Now I’m sure they didn’t do it as a fabulously strategic journey, but it just so happens that they found that passion at a much earlier age in their career or earlier stage in their career, rather.

Don’t think that somebody who’s on the FTSE board suddenly just lept onto that FTSE board. They went on a journey and they look back and yes, they’ve got fabulous CVS, but they had to start somewhere. Do view it as a stepping stone, as a journey if you wish to do it in that way.

I think I’ve said this. Understand the landscape. There are opportunities everywhere for you to look up, look within your own company. Lots of our members when they put that board CV together, they said they haven’t been on a board. But when we dig in a little bit closer they say, well I have been on a committee. At Morgan Stanley or JP Morgan. Fabulous. Write it down. That’s board experience. I’ve been an advisor, write it down. I’ve been on my own internal pension fund. Write it down.

Start to understand you and understand the landscape, invest in yourself, invest in understanding what directors do. What are the fidiciuary duties of a non-exec? Do we really know? Spend a bit of time looking at that and understand what boards do. I don’t want to go on and on about this, but as you can probably guess I could do.

But what are boards looking for?

They’re looking for your sector knowledge, potentially aren’t they. If you’re looking at a role within your sector, I’m sure they’re interested in your sector knowledge. Are they looking for your professional skills and your experience? Have you got skills that you could package up and take into another sector?Yeah, I’m sure you have.

It’s just taking that time to do it. They probably want your strategic networks. They may want you for fundraising connections. That’s reality. They may want you for your community reputation. There are many, many reasons that many things that boards are looking for. Don’t think that there’d be maybe as narrow as you think they potentially are.

The final thing I mentioned, managing the portfolio. I think the last year and a half has taught all of us. How important peer to peer support is. I would say one of the key things you can do when you’re starting to juggle more than one role is keep your network very close to you. Use your peers, engage, be strategic.

Constantly look ahead. Think about your next move.

If you’re on a board, fine. What’s your next board?

Start to think about it halfway through the term that you’re on and stay informed. There’s so much out there that board members need to know about, whether it’s AI, whether it’s ESG, all these things, all these terms that we need to remember.

Stay informed.

They’re just some of the highlights that I would offer you. Any questions later

Genevieve Leveille: I think it’s a great segway into Toby talking to us about the work that he’s being doing at Novum, how he is moving from the advisory to where now he is going on board.

I would love for you to sort of cover that also is legitimisation of the blockchain space. When you see a company like Coinbase, getting such a great welcome into the stock market and how well they have done. I expect that we’re going to see more of those happening and part of the requirement for them aside from things like the FTSE is really what their board needs are going to be major because of regulatory.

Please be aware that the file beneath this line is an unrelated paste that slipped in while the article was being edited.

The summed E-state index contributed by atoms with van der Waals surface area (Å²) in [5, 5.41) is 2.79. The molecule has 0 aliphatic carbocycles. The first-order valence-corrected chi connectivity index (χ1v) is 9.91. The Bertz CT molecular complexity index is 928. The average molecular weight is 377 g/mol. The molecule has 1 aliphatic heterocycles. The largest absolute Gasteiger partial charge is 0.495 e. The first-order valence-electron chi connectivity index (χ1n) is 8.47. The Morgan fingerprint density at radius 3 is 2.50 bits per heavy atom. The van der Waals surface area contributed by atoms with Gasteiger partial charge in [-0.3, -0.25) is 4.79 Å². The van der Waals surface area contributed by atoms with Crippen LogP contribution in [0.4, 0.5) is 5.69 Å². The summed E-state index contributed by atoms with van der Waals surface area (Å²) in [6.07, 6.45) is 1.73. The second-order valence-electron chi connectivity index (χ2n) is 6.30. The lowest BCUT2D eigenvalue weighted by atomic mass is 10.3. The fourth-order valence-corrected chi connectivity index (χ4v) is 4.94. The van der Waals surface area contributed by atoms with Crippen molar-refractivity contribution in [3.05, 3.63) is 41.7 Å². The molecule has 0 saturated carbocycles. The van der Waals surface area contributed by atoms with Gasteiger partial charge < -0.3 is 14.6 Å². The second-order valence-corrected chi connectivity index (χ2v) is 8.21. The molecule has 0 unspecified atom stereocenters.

Toby Lewis: 

I was lucky enough to be on the advisory board of a company that’s going on to the public markets.

I went onto the public markets, which was a mining business and there was quite an interesting journey. There’s a whole sort of legitimisation of crypto going on as more of crypto and blockchain as more and more of the bigger and smaller names in the space go on to either main markets like Coinbase did or some of the junior markets like AIM.

There’s a growing group of these kind of things. I guess I’ve always been interested in early stage founders and that kind of journey just because I emphasise I’d founded two businesses. Both of which were effectively bootstrapped to significant revenue and investment.

Always empathised with a founder was a good idea and a power point and the passion. So found that could add quite a lot of value. I guess where we’ve gone with that is we can do some of the advisory needed for any type of business touching the crypto and blockchain space.

We set up a small family office that does some venture capital deals as well. What I like about the advisory stuff is essentially you get to know founders and projects quite early on and can advise them on strategy, move through where they should take the business.

You can choose to invest or not, depending on what makes sense. The sort of investments we’re doing, it’s still relatively early stage. Generally, when you’re connected and the crypto blockchain space, you typically get to know a lot of the major investment firms in the space.

I think the key element I’d say of an advisor and I guess the best advisory role I’ve had was, was when one of my projects was doing a token offering and they’d actually raised a significant amount of capital but ran into some technical issues due to the raise. There were a lot of people who’d invested in the project that were going, “we should replace the founder” and whatever.

I was on the phone to him going, “look it’s all going to be okay. You just go forward and whatever happens, it should be fine.”  There’s no need to resign a month, a week before you’re meant to be listing. Instead, just push forward. I guess if you could be just a calm voice of reason, that’s very valuable to people.

Genevieve Leveille: Thank you so much Toby.

Here is part 1 of the recording: